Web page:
Oregon will be the first state in the U.S. to experience the total solar eclipse on August 21, 2017. Given the expected increase of traffic and tourism, the Oregon State Police would like to remind you that the eclipse is no excuse to break the law. For example, unless there is a genuine emergency or another exemption applies, you have no right to stop your car in traffic to get a better view. (See ORS 811.550 and ORS 811.560).
Thankfully, the eclipse is not expected to last nearly as long as Portland’s 2016-17 snowpocalypse, so there should be relatively few cars stuck on the road and waiting for ODOT tow trucks. If you’re driving and the sky goes dark, you should remember to turn on your headlights for however long the eclipse lasts. In Oregon, the total eclipse is expected to last about 2 minutes at approximately 10:15 AM on August 21. In many states to the east the eclipse will last for approximately 30 seconds longer, but will arrive later in the day. More eclipse details here and here.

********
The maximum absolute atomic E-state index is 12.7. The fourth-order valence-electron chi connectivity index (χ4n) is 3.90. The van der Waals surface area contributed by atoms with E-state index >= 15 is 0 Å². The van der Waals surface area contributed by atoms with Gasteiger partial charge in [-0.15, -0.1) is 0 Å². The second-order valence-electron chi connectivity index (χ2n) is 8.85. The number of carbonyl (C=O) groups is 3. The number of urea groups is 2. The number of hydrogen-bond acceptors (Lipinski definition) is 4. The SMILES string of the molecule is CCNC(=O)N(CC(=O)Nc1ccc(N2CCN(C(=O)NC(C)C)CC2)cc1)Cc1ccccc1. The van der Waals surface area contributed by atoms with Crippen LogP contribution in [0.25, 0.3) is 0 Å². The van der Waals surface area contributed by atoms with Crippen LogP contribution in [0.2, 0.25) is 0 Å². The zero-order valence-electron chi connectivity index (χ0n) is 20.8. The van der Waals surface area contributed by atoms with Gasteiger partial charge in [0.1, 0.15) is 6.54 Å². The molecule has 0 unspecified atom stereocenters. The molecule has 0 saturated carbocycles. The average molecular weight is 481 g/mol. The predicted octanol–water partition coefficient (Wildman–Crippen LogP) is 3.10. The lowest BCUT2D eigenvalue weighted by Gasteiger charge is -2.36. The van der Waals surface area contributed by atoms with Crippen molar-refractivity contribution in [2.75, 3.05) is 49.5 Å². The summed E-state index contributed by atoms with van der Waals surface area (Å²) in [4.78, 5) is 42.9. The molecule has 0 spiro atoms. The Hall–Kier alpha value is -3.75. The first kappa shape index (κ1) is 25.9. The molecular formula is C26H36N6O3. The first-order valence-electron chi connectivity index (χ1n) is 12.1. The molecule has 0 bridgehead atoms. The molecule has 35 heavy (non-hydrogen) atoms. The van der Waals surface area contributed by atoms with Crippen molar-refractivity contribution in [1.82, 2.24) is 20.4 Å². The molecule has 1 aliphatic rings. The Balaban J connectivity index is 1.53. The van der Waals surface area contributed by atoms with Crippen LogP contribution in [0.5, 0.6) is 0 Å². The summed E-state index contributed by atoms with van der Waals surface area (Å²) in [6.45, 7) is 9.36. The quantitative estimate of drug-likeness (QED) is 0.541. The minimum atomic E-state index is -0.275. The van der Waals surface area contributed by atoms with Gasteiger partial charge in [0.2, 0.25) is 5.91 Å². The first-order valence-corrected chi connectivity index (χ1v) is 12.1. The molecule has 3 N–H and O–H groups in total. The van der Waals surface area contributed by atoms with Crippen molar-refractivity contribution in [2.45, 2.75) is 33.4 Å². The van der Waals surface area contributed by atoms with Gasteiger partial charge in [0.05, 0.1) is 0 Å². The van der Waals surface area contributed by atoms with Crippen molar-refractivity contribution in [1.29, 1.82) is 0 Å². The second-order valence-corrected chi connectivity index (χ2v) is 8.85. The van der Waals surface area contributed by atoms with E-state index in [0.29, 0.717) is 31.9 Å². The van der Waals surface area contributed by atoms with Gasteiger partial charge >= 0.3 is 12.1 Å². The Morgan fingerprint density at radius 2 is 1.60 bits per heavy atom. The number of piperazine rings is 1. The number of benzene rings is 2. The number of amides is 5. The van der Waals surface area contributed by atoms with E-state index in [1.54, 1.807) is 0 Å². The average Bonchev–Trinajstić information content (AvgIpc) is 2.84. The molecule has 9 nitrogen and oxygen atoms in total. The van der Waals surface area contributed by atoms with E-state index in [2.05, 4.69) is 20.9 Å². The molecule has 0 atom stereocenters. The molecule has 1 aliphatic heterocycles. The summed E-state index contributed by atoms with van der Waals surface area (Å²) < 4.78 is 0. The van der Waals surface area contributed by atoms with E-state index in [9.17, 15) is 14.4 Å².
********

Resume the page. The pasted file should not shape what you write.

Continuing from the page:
Police in other states are preparing to keep law and order on the day of the eclipse as well. However, nobody really knows how things will go. In Idaho, Lieutenant Paul Manning of the Pocatello Police Department put it like this: “It would be nice if this turned out to be like Y2K from years ago where you make tons and tons of preparation and then everything goes smoothly. . . . But if you don’t prepare, it could come back to haunt you.”